Thursday, October 18, 2007
More of Martinu's music please
Very successful mixing of old with the new at Norwich's King of Hearts last night in a concert by the quartet of musicians who make up the London Handel Players. The programme included J.S and C.P.E Bach, Handel, Leclair and Barry Guy's admirably uncompromising 1985 "Whistle and Flute" for flutes and eight track tape which was played by the flautist it was written for, Rachel Brown.
But the highlight of an outstanding concert was Bohuslav Martinů's 1940 Promenades for flute, violin and harpsichord, with its angular rhythms and sparkling writing for the harpsichord. A little known gem, and one that had me revisiting some of the many Martinů recordings in my collection.
My love for Martinů's music was sparked by Václav Neumann four LP set of the symphonies with the Czech Philharmonic on Supraphon which dates from the late 1970s. When the CD age dawned I bought Bryden Thomson's Chandos set of the symphonies (now deleted) with the Royal Scottish National Orchestra. But sadly that set doesn't have the Slovak 'edge' of the Neumann records, or is that wonderful analogue sound on the Czech LP pressings?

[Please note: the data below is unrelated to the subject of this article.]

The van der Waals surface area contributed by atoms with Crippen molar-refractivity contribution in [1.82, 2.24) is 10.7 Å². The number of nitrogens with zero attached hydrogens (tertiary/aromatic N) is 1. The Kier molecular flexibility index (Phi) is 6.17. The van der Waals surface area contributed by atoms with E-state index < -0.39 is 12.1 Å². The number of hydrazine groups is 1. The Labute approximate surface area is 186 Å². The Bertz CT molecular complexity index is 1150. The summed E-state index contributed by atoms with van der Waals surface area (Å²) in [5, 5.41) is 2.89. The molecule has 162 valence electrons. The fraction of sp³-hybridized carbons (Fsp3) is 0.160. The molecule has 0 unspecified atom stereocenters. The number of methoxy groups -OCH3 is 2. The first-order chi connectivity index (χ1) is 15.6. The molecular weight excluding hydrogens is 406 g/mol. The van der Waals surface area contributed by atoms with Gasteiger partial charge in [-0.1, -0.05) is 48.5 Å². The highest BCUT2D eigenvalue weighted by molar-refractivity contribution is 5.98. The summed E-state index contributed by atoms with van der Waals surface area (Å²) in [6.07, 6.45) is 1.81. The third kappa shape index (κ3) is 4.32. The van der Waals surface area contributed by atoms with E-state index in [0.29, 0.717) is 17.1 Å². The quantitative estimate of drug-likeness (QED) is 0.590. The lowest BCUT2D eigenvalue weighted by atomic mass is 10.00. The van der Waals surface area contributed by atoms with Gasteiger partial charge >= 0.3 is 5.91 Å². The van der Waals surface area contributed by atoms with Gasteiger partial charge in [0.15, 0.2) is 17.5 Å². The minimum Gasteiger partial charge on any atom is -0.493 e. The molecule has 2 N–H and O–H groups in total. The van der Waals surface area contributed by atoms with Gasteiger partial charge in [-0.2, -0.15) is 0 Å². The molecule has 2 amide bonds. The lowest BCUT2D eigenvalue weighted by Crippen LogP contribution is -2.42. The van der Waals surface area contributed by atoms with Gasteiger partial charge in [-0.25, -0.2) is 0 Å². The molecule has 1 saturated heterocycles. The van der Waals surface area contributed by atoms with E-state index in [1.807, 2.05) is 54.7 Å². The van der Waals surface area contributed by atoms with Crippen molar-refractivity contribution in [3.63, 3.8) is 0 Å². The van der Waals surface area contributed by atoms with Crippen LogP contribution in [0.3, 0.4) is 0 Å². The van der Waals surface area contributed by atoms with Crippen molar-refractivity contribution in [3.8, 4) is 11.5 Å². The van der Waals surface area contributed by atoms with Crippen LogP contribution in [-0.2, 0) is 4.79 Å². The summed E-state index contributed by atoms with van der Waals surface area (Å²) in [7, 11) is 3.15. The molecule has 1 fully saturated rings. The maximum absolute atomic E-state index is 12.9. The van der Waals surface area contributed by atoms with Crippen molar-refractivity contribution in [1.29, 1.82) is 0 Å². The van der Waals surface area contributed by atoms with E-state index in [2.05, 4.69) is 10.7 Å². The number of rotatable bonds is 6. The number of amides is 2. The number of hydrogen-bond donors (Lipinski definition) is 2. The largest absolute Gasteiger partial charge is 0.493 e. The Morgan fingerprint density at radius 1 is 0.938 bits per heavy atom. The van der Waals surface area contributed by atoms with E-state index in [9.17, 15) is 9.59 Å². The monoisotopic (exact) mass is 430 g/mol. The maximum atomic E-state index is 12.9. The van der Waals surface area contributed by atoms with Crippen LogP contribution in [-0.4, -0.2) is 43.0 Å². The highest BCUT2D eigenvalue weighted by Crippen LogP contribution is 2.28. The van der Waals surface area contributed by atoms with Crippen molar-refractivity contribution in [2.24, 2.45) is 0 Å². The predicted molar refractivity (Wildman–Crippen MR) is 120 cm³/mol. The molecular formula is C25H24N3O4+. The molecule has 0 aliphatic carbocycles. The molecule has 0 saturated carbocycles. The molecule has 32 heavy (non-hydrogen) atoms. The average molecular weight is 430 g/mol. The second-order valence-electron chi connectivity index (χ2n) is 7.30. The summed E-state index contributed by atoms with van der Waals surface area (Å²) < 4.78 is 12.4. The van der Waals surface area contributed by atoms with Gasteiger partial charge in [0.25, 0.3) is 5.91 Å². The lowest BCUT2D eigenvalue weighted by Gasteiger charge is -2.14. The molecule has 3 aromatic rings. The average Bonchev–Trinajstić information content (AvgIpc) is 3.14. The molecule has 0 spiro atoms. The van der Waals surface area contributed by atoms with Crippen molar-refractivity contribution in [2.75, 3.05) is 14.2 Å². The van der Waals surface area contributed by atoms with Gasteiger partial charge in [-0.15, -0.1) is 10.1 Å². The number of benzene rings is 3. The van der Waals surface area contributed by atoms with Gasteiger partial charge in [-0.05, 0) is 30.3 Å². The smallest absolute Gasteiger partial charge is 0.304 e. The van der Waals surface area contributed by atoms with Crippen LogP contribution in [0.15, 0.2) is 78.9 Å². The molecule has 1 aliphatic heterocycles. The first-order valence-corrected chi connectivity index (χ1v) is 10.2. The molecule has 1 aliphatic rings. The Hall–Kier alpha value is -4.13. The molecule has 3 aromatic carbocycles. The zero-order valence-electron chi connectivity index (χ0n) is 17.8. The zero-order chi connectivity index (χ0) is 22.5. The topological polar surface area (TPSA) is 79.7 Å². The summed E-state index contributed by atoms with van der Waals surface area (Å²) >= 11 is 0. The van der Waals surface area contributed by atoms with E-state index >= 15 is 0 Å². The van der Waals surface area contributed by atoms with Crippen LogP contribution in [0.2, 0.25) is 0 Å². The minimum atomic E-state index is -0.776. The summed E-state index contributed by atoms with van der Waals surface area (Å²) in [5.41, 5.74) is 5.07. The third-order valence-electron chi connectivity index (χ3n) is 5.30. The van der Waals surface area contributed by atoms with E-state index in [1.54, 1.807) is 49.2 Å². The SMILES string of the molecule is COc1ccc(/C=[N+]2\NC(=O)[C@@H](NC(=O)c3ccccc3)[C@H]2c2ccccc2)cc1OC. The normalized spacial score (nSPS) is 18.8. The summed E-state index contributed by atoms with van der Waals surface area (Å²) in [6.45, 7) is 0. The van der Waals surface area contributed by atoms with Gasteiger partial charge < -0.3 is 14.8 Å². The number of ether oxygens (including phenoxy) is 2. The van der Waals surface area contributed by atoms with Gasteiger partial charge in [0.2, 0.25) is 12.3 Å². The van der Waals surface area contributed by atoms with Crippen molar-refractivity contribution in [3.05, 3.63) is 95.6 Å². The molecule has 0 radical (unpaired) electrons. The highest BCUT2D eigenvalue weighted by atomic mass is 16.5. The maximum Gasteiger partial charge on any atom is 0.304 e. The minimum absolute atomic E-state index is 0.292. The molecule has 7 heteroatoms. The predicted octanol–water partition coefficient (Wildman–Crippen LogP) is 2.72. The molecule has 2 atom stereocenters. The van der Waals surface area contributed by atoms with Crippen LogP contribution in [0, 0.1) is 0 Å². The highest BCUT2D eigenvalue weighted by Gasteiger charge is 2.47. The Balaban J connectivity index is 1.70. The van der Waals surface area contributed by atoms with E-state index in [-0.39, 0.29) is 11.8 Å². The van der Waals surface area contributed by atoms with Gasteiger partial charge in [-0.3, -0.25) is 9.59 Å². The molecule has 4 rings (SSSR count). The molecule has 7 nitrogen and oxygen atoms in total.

There is much other wonderful Martinů. The Cello Concertos are under-rated, while the Field Mass and opera The Greek Passion are both masterpieces. (The Greek Passion is based on Christ Recrucified , a novel by Nikos Kazantzakis, which opens up another path). Two personal favourites among Martinů's orchestral output can be found on an Erato double CD, the Double Concerto for string orchestra, piano and timpani, and the sublime Frescoes of Piero della Francesca. The Erato CDs are now deleted (which is probably a measure of how far Martinů has fallen out of fashion) but you can still find them.
2009 brings the fiftieth anniversary of Martinů's death. Hopefully this will mean more Martinů and less of some other composers. Meanwhile the King of Hearts' innovative Autumn Festival continues in a few minutes with more Bach, and on Saturday evening Jane Chapman's harpsichord recital includes music by Ligeti, Takemitsu and Jeremy Peyton-Jones, as well as by Rameau, W.F, Bach and Haydn. Thank goodness some concert promoters are still prepared to take risks.
My photo shows Martinů (right) with the American composer Frederick Jacobi and comes from an excellent article by Anton Wagner.
Now download some other Czech delights here.
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